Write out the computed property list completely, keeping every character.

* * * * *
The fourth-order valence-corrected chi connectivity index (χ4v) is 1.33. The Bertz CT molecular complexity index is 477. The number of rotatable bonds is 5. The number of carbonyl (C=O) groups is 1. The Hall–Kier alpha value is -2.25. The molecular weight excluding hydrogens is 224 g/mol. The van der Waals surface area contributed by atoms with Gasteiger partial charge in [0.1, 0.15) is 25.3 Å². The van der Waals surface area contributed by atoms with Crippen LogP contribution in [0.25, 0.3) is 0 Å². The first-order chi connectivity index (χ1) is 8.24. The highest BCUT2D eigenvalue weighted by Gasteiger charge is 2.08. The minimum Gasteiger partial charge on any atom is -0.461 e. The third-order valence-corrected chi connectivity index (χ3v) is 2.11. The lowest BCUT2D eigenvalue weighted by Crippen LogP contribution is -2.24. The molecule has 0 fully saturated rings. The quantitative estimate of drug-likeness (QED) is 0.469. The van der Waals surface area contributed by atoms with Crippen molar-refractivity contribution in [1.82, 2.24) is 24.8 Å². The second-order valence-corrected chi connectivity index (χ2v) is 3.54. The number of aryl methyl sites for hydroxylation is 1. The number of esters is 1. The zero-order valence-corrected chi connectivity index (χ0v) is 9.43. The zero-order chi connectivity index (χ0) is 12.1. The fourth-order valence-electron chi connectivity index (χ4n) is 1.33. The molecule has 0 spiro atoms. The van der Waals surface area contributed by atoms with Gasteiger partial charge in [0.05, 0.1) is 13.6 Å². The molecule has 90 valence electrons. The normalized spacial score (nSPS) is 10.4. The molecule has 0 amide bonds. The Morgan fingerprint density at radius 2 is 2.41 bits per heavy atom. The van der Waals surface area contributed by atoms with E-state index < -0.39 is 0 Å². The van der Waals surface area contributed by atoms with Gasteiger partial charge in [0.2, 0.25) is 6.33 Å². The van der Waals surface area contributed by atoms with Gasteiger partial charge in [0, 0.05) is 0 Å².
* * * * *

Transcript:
The fourth-order valence-corrected chi connectivity index (χ4v) is 1.33. The Bertz CT molecular complexity index is 477. The number of rotatable bonds is 5. The number of carbonyl (C=O) groups is 1. The Hall–Kier alpha value is -2.25. The molecular weight excluding hydrogens is 224 g/mol. The van der Waals surface area contributed by atoms with Gasteiger partial charge in [0.1, 0.15) is 25.3 Å². The van der Waals surface area contributed by atoms with Crippen LogP contribution in [0.25, 0.3) is 0 Å². The first-order chi connectivity index (χ1) is 8.24. The highest BCUT2D eigenvalue weighted by Gasteiger charge is 2.08. The minimum Gasteiger partial charge on any atom is -0.461 e. The third-order valence-corrected chi connectivity index (χ3v) is 2.11. The lowest BCUT2D eigenvalue weighted by Crippen LogP contribution is -2.24. The molecule has 0 fully saturated rings. The quantitative estimate of drug-likeness (QED) is 0.469. The van der Waals surface area contributed by atoms with Crippen molar-refractivity contribution in [1.82, 2.24) is 24.8 Å². The second-order valence-corrected chi connectivity index (χ2v) is 3.54. The number of aryl methyl sites for hydroxylation is 1. The number of esters is 1. The zero-order valence-corrected chi connectivity index (χ0v) is 9.43. The zero-order chi connectivity index (χ0) is 12.1. The fourth-order valence-electron chi connectivity index (χ4n) is 1.33. The molecule has 0 spiro atoms. The van der Waals surface area contributed by atoms with Gasteiger partial charge in [0.05, 0.1) is 13.6 Å². The molecule has 90 valence electrons. The normalized spacial score (nSPS) is 10.4. The molecule has 0 amide bonds. The Morgan fingerprint density at radius 2 is 2.41 bits per heavy atom. The van der Waals surface area contributed by atoms with E-state index < -0.39 is 0 Å². The van der Waals surface area contributed by atoms with Gasteiger partial charge in [0.2, 0.25) is 6.33 Å². The van der Waals surface area contributed by atoms with Gasteiger partial charge in [0, 0.05) is 0 Å².